A new law gives anyone who owns seven acres or more of land in Malta the right to raise crops or keep animals without local government interference.
Farmers can also operate a farm stand on their land without needing any special permits from the town.
Those provisions are included in the Agriculture Protection Overlay District adopted Monday by the Town Board in an effort to preserve the town’s remaining farmland and open space.
Malta’s law may be unique in New York state in applying to the entire town with only a few limitations, said David Haight, chairman of the town’s Open Space, Agriculture and Trails Committee, which drafted the new law.
“We’re pleased, excited about it,” he said after the Town Board adopted the regulations.
The intent is to encourage the town’s remaining farmers to continue, and perhaps encourage new farmers. Malta, like other communities in Saratoga County’s Northway corridor, has lost much of its historic farmland — including all its dairy farms — to suburban development and other land uses over the last few decades, as land values rose while agriculture prices often stagnated.
The idea of guaranteeing properties of sufficient size could be farmed in the rural-suburban town grew out of an agriculture protection plan adopted by the town in 2009. The Town Board subsequently adopted a right to farm law that grew from that plan.
“It provides regulatory relief for farmers in the town of Malta,” said town Parks, Recreation and Human Services Director Audrey Ball.
The law means properties of seven or more acres can be farmed anywhere in town except the downtown zone and lands that are in planned development districts.
“People can have animals. They can grow crops,” Ball said.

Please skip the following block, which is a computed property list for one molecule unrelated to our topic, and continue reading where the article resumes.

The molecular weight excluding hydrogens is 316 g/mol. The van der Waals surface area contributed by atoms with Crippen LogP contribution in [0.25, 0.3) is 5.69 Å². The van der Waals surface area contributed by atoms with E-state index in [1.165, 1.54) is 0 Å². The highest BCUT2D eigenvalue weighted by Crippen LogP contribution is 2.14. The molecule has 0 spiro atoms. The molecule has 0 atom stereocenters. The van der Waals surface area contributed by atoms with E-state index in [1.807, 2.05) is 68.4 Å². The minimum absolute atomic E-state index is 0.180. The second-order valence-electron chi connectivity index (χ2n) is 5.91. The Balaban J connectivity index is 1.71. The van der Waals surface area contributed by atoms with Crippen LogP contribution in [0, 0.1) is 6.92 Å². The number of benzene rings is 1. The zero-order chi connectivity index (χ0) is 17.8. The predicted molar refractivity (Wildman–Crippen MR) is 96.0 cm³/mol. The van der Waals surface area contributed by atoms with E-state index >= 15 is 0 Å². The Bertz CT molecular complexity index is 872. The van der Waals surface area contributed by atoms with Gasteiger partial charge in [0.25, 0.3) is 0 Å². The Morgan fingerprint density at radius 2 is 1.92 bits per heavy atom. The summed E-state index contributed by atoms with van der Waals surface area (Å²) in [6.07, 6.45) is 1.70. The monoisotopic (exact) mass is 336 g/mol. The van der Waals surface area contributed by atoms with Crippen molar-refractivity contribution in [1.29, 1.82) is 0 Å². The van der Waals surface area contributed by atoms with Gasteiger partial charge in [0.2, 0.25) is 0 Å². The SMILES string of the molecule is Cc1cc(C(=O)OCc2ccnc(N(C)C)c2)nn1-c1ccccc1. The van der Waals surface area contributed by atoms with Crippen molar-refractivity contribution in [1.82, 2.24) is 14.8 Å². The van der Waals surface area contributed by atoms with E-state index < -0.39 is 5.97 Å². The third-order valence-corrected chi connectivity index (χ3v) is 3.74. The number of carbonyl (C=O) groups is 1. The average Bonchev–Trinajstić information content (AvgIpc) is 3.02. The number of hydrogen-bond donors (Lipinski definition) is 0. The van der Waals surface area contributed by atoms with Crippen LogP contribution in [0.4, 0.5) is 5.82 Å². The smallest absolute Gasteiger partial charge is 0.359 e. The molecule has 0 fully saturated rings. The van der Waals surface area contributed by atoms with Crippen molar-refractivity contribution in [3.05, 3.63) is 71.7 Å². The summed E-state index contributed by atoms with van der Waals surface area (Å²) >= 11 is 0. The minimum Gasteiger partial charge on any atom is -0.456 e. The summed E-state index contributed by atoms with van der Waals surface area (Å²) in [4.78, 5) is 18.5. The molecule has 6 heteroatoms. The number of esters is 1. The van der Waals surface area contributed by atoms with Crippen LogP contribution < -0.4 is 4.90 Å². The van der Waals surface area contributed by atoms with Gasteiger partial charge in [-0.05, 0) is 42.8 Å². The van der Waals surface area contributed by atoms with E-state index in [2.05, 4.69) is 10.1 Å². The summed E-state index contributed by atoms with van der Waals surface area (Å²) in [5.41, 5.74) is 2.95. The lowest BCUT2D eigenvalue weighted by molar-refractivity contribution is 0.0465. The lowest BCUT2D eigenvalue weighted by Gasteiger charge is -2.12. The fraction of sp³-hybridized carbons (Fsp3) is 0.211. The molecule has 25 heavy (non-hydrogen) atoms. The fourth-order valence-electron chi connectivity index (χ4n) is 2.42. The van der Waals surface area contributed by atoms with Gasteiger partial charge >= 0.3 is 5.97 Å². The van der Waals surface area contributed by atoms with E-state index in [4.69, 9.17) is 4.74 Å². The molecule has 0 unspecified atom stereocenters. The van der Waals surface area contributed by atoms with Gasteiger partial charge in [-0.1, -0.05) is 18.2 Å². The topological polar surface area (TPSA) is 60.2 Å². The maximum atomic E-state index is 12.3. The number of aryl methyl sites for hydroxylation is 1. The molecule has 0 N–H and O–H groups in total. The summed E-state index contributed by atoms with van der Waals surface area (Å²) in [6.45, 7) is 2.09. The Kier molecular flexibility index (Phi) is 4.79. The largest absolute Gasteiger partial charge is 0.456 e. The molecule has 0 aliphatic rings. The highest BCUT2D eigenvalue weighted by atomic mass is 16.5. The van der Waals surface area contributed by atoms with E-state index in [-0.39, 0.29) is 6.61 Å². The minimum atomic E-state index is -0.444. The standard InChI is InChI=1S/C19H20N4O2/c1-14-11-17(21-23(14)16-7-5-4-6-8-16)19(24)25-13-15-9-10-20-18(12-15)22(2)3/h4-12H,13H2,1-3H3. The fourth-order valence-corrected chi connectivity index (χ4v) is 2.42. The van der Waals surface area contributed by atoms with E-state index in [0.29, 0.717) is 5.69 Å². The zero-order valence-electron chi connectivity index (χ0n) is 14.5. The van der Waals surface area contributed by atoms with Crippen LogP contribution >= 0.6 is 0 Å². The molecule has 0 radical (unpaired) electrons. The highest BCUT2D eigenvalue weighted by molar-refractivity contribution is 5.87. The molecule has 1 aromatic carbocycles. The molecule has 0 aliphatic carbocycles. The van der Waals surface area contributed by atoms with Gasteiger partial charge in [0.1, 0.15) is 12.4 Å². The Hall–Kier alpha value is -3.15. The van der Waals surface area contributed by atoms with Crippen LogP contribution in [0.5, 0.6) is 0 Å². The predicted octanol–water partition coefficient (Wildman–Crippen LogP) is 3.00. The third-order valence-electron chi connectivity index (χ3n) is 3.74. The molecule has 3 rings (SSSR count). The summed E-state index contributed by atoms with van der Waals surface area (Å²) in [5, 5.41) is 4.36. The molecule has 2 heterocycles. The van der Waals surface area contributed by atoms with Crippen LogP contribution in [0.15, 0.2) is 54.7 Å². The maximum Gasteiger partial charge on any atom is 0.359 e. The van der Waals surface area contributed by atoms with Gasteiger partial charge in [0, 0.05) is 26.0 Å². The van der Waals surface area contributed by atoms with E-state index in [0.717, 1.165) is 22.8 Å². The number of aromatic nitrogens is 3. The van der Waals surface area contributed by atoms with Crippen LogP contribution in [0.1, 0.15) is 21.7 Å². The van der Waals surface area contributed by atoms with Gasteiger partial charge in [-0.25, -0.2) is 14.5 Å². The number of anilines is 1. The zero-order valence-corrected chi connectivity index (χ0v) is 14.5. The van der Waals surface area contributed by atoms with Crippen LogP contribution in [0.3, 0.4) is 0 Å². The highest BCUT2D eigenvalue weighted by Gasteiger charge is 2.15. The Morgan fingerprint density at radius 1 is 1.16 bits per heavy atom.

Housing for agricultural workers and farm-based businesses would be allowed by special permit from the town.
“I think this is just the next step from where we left off with the right to farm law,” said Carol Henry, a member of the Open Space, Agriculture and Trails Committee. “It lets farms in areas that are maybe primarily residential know the town supports what they do.”
Farmers speaking at a public hearing before the vote were generally in favor of the law.
“It will definitely help us in the future in our endeavor to get a nice family farm business going,” said Bill Leak, who recently bought a 38-acre horse farm on East Line Road.
Peter Brooks of Nelson Avenue Extension said farmers in the area don’t typically have the hundreds of acres devoted to agriculture found in states like Iowa, but that doesn’t mean they can’t be successful.
“It isn’t just a romantic notion to support agriculture here in Malta,” he said.
Peter Balet, also of Nelson Avenue Extension, urged the town to adopt a lower minimum acreage standard, saying as little as two acres can be farmed.
Haight, who is Balet’s son-in-law, said the committee recommended seven acres because that’s the minimum set by the state Department of Agriculture and Markets for farm protection programs.
The town’s weekly farmers market opened for the season Tuesday in the Allerdice Hardware parking lot on Route 9. It will run from 3 to 6 p.m. each Tuesday through the end of the growing season.